Author Archives: tomokojtaguchi

About tomokojtaguchi

Hi, My name is Tomoko and I am a photographer and photojournalist. I love the integration of storytelling and photography because visuals bring stories to life... and that's what I enjoying being a part of. Thanks for visiting - I hope you enjoy the photos and the stories that come with them.

Some inspiration for the day

For a class assignment, we had to read an article about pursuing excellence. And I’m gonna go ahead and point out that the “had to” was actually a “got to” by the time I finished reading. Here’s a really inspiring paragraph…
“The achievement of excellence may be compared to climbing a tall mountain of 25,000 feet. Ascent to the “high-base-camp” altitude of 18,000 is fairly easy. The next 6,000 feet of ascent may take as long as it took to gain base camp level. And the final thousand feet may take as long as any other segment of the climb! In a similar fashion, artists operating at high levels of accomplishment have to put in more and more work for less and less gain. Without a clear mandate and drive (an imperative) for the pursuit of excellence, it is easy to “enjoy the view” from relatively high elevations and never push on to achieve the summit experience.” -Peter Slowik

“Nifty Fifty” Canon 50mm Lens Review


I just finished my third year at university studying photojournalism – I consider myself an amateur. This is only the second lens that I’ve bought (my standard 18-55mm one being the first). I had asked some advice from someone about what lens I could buy that was a good fit for taking photos at an event and for general use. I also wanted something that was on the cheaper side. My friend recommended the nifty fifty for price and usefulness. I had asked him if it would be good to invest in a zoom that went from something like 18-200mm, but he thought the quality would probably not be so great at each interval because it has a wide to telephoto range. So I bought this instead. The lens is amazing in terms of its 1.8 aperture – what a difference that makes in capturing detail and taking photos in the shade or  in dark areas. But it’s obviously limiting in that it can only be at 50mm. So it’s inconvenient when you’re trying to take a group photo in the middle of a crowd because you have to back up quite a bit. Pros include having both autofocus and manual focus… and taking photos of the night sky! Here are some photos of the lens and a picture of the southern cross that I took this summer.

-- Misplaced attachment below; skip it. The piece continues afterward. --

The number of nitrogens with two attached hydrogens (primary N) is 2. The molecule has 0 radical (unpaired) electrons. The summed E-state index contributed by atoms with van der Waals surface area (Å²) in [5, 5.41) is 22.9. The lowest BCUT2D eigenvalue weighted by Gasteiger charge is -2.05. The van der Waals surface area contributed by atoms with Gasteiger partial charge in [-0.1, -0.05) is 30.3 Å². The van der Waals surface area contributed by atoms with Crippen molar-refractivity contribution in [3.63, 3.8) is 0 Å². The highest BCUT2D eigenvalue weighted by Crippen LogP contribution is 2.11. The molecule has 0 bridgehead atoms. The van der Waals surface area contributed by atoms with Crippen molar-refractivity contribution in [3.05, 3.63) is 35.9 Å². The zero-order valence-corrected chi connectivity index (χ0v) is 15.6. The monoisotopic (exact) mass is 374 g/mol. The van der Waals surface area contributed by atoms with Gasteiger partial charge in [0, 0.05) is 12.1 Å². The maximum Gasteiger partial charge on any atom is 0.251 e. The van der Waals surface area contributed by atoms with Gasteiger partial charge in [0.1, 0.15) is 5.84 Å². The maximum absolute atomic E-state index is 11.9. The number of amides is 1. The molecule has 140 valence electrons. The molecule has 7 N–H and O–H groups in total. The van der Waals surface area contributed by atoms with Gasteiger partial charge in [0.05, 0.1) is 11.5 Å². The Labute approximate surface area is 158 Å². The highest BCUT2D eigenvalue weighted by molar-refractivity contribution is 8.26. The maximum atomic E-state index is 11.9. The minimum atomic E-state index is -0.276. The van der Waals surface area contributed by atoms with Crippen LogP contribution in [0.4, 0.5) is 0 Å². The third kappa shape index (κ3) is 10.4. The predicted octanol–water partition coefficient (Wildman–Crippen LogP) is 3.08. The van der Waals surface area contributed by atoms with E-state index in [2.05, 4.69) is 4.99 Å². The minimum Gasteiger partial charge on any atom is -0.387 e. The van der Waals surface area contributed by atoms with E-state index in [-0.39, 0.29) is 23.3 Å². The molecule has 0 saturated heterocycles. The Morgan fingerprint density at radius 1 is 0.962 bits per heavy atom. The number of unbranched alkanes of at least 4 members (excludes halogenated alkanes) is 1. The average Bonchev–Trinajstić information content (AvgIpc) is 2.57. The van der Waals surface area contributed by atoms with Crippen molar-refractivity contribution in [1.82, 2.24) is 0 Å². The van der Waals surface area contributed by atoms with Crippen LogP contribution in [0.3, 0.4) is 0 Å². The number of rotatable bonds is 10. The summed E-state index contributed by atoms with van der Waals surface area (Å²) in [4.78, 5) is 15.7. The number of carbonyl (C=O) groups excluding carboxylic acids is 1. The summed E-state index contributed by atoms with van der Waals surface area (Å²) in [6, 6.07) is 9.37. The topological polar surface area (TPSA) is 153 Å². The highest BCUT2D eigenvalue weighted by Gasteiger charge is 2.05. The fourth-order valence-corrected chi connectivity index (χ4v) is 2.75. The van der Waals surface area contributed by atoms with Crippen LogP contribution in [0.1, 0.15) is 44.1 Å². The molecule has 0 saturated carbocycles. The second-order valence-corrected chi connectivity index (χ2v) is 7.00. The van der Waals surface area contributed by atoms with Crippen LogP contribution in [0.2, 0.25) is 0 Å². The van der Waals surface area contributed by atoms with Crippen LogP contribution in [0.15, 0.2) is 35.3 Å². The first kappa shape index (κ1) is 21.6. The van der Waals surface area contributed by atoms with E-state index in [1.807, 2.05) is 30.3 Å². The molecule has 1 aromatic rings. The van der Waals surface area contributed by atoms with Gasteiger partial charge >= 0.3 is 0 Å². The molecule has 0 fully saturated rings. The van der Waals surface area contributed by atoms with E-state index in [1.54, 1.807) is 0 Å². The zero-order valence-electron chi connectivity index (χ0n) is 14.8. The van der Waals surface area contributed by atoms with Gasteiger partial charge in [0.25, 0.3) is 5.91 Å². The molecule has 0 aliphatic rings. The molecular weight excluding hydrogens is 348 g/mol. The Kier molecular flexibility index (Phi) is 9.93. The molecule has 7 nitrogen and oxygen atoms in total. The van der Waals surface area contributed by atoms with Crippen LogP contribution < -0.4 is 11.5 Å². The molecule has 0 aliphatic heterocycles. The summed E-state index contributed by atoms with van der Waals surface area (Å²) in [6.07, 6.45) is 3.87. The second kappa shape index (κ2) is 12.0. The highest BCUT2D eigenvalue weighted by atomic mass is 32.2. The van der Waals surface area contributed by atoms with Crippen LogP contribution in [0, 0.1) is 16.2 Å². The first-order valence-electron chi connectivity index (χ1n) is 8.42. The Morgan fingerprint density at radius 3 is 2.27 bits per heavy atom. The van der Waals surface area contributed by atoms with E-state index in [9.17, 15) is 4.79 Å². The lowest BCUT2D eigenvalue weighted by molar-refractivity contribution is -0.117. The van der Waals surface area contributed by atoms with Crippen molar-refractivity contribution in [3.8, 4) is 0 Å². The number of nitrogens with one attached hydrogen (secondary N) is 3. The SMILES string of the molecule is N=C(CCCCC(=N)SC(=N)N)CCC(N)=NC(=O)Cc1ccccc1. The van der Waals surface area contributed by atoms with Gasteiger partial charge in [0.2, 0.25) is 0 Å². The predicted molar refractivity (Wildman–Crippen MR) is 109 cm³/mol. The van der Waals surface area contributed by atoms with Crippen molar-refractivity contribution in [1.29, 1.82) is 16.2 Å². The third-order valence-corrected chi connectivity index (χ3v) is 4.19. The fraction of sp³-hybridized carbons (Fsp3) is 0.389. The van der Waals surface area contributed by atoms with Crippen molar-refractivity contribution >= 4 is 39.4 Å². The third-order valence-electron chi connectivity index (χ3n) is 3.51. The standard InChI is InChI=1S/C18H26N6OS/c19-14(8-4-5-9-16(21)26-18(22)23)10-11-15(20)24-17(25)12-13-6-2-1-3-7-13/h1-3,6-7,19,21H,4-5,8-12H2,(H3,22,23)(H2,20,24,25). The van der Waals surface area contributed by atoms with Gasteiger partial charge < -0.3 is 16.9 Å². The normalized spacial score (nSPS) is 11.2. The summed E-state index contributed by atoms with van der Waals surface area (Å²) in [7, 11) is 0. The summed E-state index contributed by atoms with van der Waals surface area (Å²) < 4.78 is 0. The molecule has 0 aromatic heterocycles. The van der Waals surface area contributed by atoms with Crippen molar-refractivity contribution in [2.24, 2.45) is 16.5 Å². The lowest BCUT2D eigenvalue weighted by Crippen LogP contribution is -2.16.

Women’s Epiphanie Camera Bag/Purse Giveaway


I often struggle with a dilemma: should I take my camera bag and my purse or just my camera bag? If I take both, it  means two cross-body bags. And if I take just my camera bag, I have to pack it full because I have to take my giant wallet – not because it’s full of money, but because it’s actually a large wallet – among other things. It can become difficult to grab my camera out of the bag!

Well, meet the Epiphanie bags. These bags are big enough to handle your purse stuff and your camera gear! Lisa Twain (Photography) is currently doing an Epiphanie bag giveaway from her blog.

Five days to enter the giveaway! Good luck.

Summer’s Highlight


Last summer, I did an internship in the Philippines with Monsoon, Wycliffe’s Asia Pacific communications department. The majority of my time was spent sifting through 20,000 photos to select which ones to label with metadata and post on the Wycliffe database. The highlight of my internship, however, was spending five days in a city, taking photos of a tribe whose language had been translated into the New Testament. The fifth day was the dedication ceremony – my estimate is that over 1500 people came. These are photos from my days hanging out with the locals and at the dedication ceremony itself.

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Kantou Matsuri


The Kantou Matsuri is a festival held in Akita, Japan, where people from all over Japan gather to watch a multitude of teams lift up and balance Japanese lanterns on single bamboo poles. Within a team, one member will pass the bamboo pole to the next member, while continuing to balance the pole. Many lower the pole down to their hips or up to their forehead. These lanterns can weigh up to 60kg! Members who do not balance the lanterns take turns beating traditional Japanese drums and playing flutes. A voice on the loud speakers lets everyone know when to stop and move to their next audience standing along the side of the street.

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